The comparison continues as Leré feeds and treats "the monster" just as she would a dog. But on to the footnotes. While there is plenty of humor in Galdós’ novel (as well as strangeness), there’s even a joke about the writing of it. After Galdós mentions that Angel figures out that he might see Leré, who is at a retreat with nuns from the order she wishes to join, by hanging out along Santa Isabel street, we get the following footnote on page 257:
It was on Santa Isabel that Galdós supposedly lived while writing Angel Guerra, and there is a commemorative plaque to this effect at the street entrance, though no one currently living around the interior courtyard seems have the slightest notion as to which rooms he actually occupied; recent biographical studies, moreover, suggest that he may not even have been in Toledo at the time in question.
I’m not sure why I find that so funny, but I do. The “recent” part would have been in the late 1980s since this translation was published in 1990. Anyone who read (or even started) Fortunata and Jacinta will remember that Galdós had some fun with chapter titles. After starting off slowly on the irony, in Volume III he uses the chapter titles to tie the fortunes of the Juanito Santa Cruz household to that of the changes in Spanish government, with "The Victorious Restoration," "The Revolution Fails," and "Another Restoration."

The second chapter in Part Two is titled “Uncle Providence,” after Leré’s uncle, Father Mancebo. But what does it mean exactly? Is it referring to Mancebo stepping in to help his family when Leré’s Uncle Roque suffered a debilitating fall (which didn’t stop the annual arrival of a new child)? Is it his belief in winning the lottery? Is it his dreams of Leré marrying well so he can take it easy, a fantasy that includes her marrying Angel so he can administer property that had been taken away from the church? A combination of these things?

The third chapter of Angel Guerra is titled “Toledan Days,” providing this footnote on page 295 to spell out the ambiguity and possible irony in the title:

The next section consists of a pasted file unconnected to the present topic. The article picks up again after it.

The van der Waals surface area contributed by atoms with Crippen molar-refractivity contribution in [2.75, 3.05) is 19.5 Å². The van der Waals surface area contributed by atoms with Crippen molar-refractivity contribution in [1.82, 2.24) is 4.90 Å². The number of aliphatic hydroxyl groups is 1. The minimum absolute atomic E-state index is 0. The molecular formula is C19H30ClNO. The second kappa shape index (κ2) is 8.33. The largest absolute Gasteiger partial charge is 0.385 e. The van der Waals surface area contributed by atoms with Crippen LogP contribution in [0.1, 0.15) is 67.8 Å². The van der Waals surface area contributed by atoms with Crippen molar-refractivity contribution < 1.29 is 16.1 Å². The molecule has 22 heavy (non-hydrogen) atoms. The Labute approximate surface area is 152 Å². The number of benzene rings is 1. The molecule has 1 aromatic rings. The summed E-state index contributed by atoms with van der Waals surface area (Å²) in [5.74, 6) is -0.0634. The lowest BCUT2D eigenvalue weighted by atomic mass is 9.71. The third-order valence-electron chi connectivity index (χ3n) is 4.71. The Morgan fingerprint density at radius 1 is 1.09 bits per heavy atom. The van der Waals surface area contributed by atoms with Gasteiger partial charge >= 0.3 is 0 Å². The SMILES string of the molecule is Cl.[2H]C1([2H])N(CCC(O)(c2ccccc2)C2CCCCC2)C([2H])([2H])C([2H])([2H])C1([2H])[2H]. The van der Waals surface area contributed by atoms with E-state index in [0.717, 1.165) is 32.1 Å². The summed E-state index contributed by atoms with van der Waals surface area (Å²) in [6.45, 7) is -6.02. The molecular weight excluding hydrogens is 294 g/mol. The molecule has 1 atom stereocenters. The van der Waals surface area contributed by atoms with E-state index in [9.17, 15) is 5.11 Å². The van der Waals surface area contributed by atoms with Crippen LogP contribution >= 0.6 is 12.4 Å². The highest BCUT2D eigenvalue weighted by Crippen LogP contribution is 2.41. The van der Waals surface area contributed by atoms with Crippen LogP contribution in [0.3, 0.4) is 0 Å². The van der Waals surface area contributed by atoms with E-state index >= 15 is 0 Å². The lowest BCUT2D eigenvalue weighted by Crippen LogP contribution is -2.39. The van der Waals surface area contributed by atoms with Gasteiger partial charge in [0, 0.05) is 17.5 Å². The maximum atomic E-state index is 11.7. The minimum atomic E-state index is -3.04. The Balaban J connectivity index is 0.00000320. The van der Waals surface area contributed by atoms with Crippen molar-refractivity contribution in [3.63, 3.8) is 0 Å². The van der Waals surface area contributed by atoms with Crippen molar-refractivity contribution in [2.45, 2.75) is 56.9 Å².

This is a remarkably good instance of the way Galdós plays around with his chapter titles. Una noche Toledana (a Toledan night) signifies a bad omen, due to an event which  supposedly took place in 803 a.d., when the Arab Governor took revenge for the murder of his son by inviting 400 Toledan nobles to dine one night. Each was decapitated as he entered the palace grounds. Galdós’ title is thus very ambiguous: a Toledan day could be just the opposite of a Toledan night, and thus a good omen; or it could be merely the precursor of that night.
As usual with Galdós, you never can tell.

All references are to A Translation of "Angel Guerra" by Benito Pérez Galdós. Lewiston (N.Y.: E. Mellen Press, 1990. translated by Karen O. Austin). Previous posts:


David said...

I have a dozen or so Galdos novels in translation, and have read most of them at least once. Now on page 500 of Angel Guerra. The world it creates is so vivid that I have been able to re-enter with no difficulty even after putting the book aside for several months. I love to savor Galdos' often sly humor! He is one of my favorite writers. Thank you for your posts.

Dwight said...

Thanks John. I enjoy his humor, too. When I pick up one of his books after a long break from his writing I always wonder why I waited so long!

I'll need to finish up with a few more posts on this book. He does create a complete world.